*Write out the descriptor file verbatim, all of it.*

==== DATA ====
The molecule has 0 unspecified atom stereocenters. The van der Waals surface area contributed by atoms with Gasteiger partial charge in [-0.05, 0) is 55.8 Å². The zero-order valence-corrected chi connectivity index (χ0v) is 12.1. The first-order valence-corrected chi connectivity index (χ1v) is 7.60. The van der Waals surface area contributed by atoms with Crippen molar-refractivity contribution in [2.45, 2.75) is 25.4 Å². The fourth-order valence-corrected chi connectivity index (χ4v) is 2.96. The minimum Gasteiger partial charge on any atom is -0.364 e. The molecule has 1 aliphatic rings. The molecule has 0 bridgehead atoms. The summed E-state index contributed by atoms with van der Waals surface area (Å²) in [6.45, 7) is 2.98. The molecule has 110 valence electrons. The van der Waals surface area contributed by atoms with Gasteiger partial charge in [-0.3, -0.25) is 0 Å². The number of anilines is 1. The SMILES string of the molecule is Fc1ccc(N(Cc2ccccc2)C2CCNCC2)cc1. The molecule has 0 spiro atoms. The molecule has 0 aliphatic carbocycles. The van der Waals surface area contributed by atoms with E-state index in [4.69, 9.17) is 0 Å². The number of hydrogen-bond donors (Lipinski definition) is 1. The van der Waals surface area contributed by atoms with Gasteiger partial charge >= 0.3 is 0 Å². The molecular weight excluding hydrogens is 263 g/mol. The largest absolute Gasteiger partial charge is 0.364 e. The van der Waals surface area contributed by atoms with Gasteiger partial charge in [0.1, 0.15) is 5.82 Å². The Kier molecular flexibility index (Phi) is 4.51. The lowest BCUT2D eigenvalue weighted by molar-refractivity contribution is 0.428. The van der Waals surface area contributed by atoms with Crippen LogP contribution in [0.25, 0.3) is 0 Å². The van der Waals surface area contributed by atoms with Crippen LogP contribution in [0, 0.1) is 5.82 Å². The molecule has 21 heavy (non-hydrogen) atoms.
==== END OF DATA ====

The molecule has 0 unspecified atom stereocenters. The van der Waals surface area contributed by atoms with Gasteiger partial charge in [-0.05, 0) is 55.8 Å². The zero-order valence-corrected chi connectivity index (χ0v) is 12.1. The first-order valence-corrected chi connectivity index (χ1v) is 7.60. The van der Waals surface area contributed by atoms with Crippen molar-refractivity contribution in [2.45, 2.75) is 25.4 Å². The fourth-order valence-corrected chi connectivity index (χ4v) is 2.96. The minimum Gasteiger partial charge on any atom is -0.364 e. The molecule has 1 aliphatic rings. The molecule has 0 bridgehead atoms. The summed E-state index contributed by atoms with van der Waals surface area (Å²) in [6.45, 7) is 2.98. The molecule has 110 valence electrons. The van der Waals surface area contributed by atoms with Gasteiger partial charge in [-0.3, -0.25) is 0 Å². The number of anilines is 1. The SMILES string of the molecule is Fc1ccc(N(Cc2ccccc2)C2CCNCC2)cc1. The molecule has 0 spiro atoms. The molecule has 0 aliphatic carbocycles. The van der Waals surface area contributed by atoms with E-state index in [4.69, 9.17) is 0 Å². The number of hydrogen-bond donors (Lipinski definition) is 1. The van der Waals surface area contributed by atoms with Gasteiger partial charge >= 0.3 is 0 Å². The molecular weight excluding hydrogens is 263 g/mol. The largest absolute Gasteiger partial charge is 0.364 e. The van der Waals surface area contributed by atoms with Gasteiger partial charge in [0.1, 0.15) is 5.82 Å². The Kier molecular flexibility index (Phi) is 4.51. The lowest BCUT2D eigenvalue weighted by molar-refractivity contribution is 0.428. The van der Waals surface area contributed by atoms with Crippen LogP contribution in [0.25, 0.3) is 0 Å². The van der Waals surface area contributed by atoms with Crippen LogP contribution in [0, 0.1) is 5.82 Å². The molecule has 21 heavy (non-hydrogen) atoms.